Why Is Holocaust Education Important?

Source-2020 Echoes and Reflections US College Survey on the purpose of Holocaust education in high school, which was a  multi organization resource created by Anti-Defamation League, USC Shoah Foundation and Yad Vashem

On the occasion of International Holocaust Remembrance Day, commemorated each year on 27 January, UNESCO pays tribute to the memory of the victims of the Holocaust and reaffirms its commitment to counter antisemitism, racism, and other forms of intolerance.

In 2017, UNESCO released a policy guide on Education about the Holocaust and Preventing Genocide, to provide effective responses and a wealth of recommendations for education stakeholders.


To play a role in shaping the future, young people must have a better understanding of the past. An understanding of history can support efforts to create free and just societies. Such examination is required not only for our greatest achievements – but for our failures as well. The Holocaust was a watershed event in relatively recent history whose legacies still shape our world and whose lessons are relevant to the challenges we face today. To this end, UNESCO created a policy guide on Education about the Holocaust and preventing genocide that aims to help key actors in the world’s education systems implement effective education about the Holocaust and genocide as well as mass atrocities by discussing approaches for integrating this education into various environments.

Understanding how and why the Holocaust occurred can inform broader understandings of mass violence globally, as well as highlight the value of promoting human rights, ethics, and civic engagement that bolsters human solidarity at the local, national, and global levels. Examination of the systematic persecution and murder of Europe’s Jews raises questions about human behavior and our capacity to succumb to scapegoating or simple answers to complex problems in the face of vexing societal challenges. The Holocaust illustrates the dangers of unchecked prejudice, discrimination, antisemitism and dehumanization. It also reveals the full range of human responses – thereby raising important considerations about societal and individual motivations and pressures that lead people to act as they do – or to not act at all.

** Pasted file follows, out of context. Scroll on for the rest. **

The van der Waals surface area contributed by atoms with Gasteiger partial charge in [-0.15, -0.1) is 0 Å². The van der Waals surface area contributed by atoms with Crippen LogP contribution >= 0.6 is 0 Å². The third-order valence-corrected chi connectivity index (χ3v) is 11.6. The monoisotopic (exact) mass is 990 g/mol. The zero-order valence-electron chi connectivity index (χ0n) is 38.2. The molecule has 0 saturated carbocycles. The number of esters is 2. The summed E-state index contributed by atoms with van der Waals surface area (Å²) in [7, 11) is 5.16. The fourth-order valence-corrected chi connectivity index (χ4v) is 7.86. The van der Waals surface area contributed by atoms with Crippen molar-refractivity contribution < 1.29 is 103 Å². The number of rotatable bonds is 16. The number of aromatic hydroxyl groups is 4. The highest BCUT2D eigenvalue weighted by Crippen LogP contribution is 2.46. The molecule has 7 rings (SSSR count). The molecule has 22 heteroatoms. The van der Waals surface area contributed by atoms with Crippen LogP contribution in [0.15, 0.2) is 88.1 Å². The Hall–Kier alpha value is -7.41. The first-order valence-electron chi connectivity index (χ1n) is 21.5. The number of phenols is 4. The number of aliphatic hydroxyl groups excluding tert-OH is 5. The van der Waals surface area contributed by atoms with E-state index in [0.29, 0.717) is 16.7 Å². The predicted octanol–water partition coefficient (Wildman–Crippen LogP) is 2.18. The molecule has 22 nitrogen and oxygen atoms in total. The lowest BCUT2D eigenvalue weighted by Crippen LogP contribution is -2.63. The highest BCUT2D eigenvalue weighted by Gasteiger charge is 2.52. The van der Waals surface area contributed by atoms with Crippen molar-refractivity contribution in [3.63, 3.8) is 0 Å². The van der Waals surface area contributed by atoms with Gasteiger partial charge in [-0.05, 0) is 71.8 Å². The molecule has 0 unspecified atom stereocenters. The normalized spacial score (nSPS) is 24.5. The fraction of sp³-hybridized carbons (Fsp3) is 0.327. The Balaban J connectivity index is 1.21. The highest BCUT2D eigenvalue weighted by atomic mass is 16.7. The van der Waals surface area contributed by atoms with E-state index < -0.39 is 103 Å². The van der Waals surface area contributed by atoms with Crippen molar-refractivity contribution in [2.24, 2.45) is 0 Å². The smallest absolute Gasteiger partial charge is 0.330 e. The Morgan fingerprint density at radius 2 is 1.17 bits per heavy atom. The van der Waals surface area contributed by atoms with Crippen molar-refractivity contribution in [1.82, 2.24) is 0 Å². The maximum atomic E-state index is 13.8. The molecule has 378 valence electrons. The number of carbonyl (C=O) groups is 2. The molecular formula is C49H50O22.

Education stakeholders can build on a series of rationales when engaging with this subject, in ways that can relate to a variety of contexts and histories throughout the world. The UNESCO policy guide on Education about the Holocaust and Preventing Genocide lists some of the main reasons why it is universally relevant to engage with such education.

Teaching and learning about the Holocaust:

  • Demonstrates the fragility of all societies and of the institutions that are supposed to protect the security and rights of all. It shows how these institutions can be turned against a segment of society. This emphasizes the need for all, especially those in leadership positions, to reinforce humanistic values that protect and preserve free and just societies.
  • Highlights aspects of human behavior that affect all societies, such as the susceptibility to scapegoating and the desire for simple answers to complex problems; the potential for extreme violence and the abuse of power; and the roles that fear, peer pressure, indifference, greed, and resentment can play in social and political relations.
  • Demonstrates the dangers of prejudice, discrimination, and dehumanization, be it the antisemitism that fueled the Holocaust or other forms of racism and intolerance.
  • Deepens reflection about contemporary issues that affect societies around the world, such as the power of extremist ideologies, propaganda, the abuse of official power, and group-targeted hate and violence.
  • Teaches about human possibilities in extreme and desperate situations, by considering the actions of perpetrators and victims as well as other people who, due to various motivations, may tolerate, ignore or act against hatred and violence. This can develop an awareness not only of how hate and violence take hold but also of the power of resistance, resilience and solidarity in local, national, and global contexts.